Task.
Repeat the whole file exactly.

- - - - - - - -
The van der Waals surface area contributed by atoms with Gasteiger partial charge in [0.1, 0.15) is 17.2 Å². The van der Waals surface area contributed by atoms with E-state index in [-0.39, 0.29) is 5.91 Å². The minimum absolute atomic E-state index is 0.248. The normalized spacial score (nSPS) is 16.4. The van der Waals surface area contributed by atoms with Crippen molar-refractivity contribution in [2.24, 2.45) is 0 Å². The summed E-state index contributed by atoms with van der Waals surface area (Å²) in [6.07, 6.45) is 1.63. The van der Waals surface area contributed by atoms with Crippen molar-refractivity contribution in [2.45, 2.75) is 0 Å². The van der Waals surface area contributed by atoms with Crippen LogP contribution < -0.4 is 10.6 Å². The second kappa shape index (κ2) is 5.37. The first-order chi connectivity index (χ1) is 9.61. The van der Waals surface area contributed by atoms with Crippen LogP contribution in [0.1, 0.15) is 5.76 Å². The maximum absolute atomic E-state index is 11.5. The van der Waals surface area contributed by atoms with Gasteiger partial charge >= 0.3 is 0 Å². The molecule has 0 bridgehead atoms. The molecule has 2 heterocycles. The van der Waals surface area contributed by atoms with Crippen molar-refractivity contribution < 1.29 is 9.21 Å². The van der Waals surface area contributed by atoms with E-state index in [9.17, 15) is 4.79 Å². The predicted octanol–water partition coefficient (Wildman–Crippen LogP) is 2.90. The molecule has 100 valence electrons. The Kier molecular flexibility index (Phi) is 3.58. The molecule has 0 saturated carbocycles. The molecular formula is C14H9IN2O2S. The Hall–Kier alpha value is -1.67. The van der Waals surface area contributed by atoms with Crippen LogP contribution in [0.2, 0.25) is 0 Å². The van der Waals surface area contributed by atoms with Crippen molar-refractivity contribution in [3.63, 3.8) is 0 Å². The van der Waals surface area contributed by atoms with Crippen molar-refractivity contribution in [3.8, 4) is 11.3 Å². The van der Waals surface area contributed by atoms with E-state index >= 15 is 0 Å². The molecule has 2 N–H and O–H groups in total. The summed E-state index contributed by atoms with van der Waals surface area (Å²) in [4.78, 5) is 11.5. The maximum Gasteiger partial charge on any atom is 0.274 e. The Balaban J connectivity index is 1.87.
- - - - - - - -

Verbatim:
The van der Waals surface area contributed by atoms with Gasteiger partial charge in [0.1, 0.15) is 17.2 Å². The van der Waals surface area contributed by atoms with E-state index in [-0.39, 0.29) is 5.91 Å². The minimum absolute atomic E-state index is 0.248. The normalized spacial score (nSPS) is 16.4. The van der Waals surface area contributed by atoms with Crippen molar-refractivity contribution in [2.24, 2.45) is 0 Å². The summed E-state index contributed by atoms with van der Waals surface area (Å²) in [6.07, 6.45) is 1.63. The van der Waals surface area contributed by atoms with Crippen molar-refractivity contribution in [2.45, 2.75) is 0 Å². The van der Waals surface area contributed by atoms with Crippen LogP contribution < -0.4 is 10.6 Å². The second kappa shape index (κ2) is 5.37. The first-order chi connectivity index (χ1) is 9.61. The van der Waals surface area contributed by atoms with Crippen LogP contribution in [0.1, 0.15) is 5.76 Å². The maximum absolute atomic E-state index is 11.5. The van der Waals surface area contributed by atoms with Gasteiger partial charge >= 0.3 is 0 Å². The molecule has 0 bridgehead atoms. The molecule has 2 heterocycles. The van der Waals surface area contributed by atoms with Crippen molar-refractivity contribution < 1.29 is 9.21 Å². The van der Waals surface area contributed by atoms with E-state index in [9.17, 15) is 4.79 Å². The predicted octanol–water partition coefficient (Wildman–Crippen LogP) is 2.90. The molecule has 100 valence electrons. The Kier molecular flexibility index (Phi) is 3.58. The molecule has 0 saturated carbocycles. The molecular formula is C14H9IN2O2S. The Hall–Kier alpha value is -1.67. The van der Waals surface area contributed by atoms with Crippen LogP contribution in [0.2, 0.25) is 0 Å². The van der Waals surface area contributed by atoms with Crippen molar-refractivity contribution in [3.63, 3.8) is 0 Å². The van der Waals surface area contributed by atoms with Crippen molar-refractivity contribution in [3.8, 4) is 11.3 Å². The van der Waals surface area contributed by atoms with E-state index >= 15 is 0 Å². The molecule has 2 N–H and O–H groups in total. The summed E-state index contributed by atoms with van der Waals surface area (Å²) in [4.78, 5) is 11.5. The maximum Gasteiger partial charge on any atom is 0.274 e. The Balaban J connectivity index is 1.87.